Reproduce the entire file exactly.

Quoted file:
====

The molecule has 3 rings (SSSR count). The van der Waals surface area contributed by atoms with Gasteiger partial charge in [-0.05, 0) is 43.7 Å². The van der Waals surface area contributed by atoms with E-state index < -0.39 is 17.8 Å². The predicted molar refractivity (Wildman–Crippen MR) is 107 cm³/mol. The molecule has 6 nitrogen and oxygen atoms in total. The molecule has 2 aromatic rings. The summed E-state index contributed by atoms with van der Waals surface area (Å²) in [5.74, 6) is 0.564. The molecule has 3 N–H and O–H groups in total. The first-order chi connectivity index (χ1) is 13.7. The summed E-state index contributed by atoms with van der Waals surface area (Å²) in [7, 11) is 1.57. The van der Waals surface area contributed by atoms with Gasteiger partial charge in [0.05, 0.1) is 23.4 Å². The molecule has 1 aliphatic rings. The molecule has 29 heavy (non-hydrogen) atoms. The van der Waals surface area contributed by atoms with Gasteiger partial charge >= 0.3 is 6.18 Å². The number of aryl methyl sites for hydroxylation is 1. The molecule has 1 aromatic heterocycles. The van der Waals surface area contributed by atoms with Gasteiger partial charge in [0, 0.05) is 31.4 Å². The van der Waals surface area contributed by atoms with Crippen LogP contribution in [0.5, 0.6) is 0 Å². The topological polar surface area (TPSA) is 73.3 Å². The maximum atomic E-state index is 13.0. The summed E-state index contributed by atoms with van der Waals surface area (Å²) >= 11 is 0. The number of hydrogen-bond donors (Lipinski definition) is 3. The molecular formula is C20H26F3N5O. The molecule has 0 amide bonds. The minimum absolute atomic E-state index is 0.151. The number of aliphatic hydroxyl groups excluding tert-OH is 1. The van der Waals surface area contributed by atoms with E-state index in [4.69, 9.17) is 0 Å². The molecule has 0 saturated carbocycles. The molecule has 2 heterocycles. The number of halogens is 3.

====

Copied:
The molecule has 3 rings (SSSR count). The van der Waals surface area contributed by atoms with Gasteiger partial charge in [-0.05, 0) is 43.7 Å². The van der Waals surface area contributed by atoms with E-state index < -0.39 is 17.8 Å². The predicted molar refractivity (Wildman–Crippen MR) is 107 cm³/mol. The molecule has 6 nitrogen and oxygen atoms in total. The molecule has 2 aromatic rings. The summed E-state index contributed by atoms with van der Waals surface area (Å²) in [5.74, 6) is 0.564. The molecule has 3 N–H and O–H groups in total. The first-order chi connectivity index (χ1) is 13.7. The summed E-state index contributed by atoms with van der Waals surface area (Å²) in [7, 11) is 1.57. The van der Waals surface area contributed by atoms with Gasteiger partial charge in [0.05, 0.1) is 23.4 Å². The molecule has 1 aliphatic rings. The molecule has 29 heavy (non-hydrogen) atoms. The van der Waals surface area contributed by atoms with Gasteiger partial charge >= 0.3 is 6.18 Å². The number of aryl methyl sites for hydroxylation is 1. The molecule has 1 aromatic heterocycles. The van der Waals surface area contributed by atoms with Gasteiger partial charge in [0, 0.05) is 31.4 Å². The van der Waals surface area contributed by atoms with Crippen LogP contribution in [0.5, 0.6) is 0 Å². The topological polar surface area (TPSA) is 73.3 Å². The maximum atomic E-state index is 13.0. The summed E-state index contributed by atoms with van der Waals surface area (Å²) >= 11 is 0. The number of hydrogen-bond donors (Lipinski definition) is 3. The molecular formula is C20H26F3N5O. The molecule has 0 amide bonds. The minimum absolute atomic E-state index is 0.151. The number of aliphatic hydroxyl groups excluding tert-OH is 1. The van der Waals surface area contributed by atoms with E-state index in [4.69, 9.17) is 0 Å². The molecule has 0 saturated carbocycles. The molecule has 2 heterocycles. The number of halogens is 3.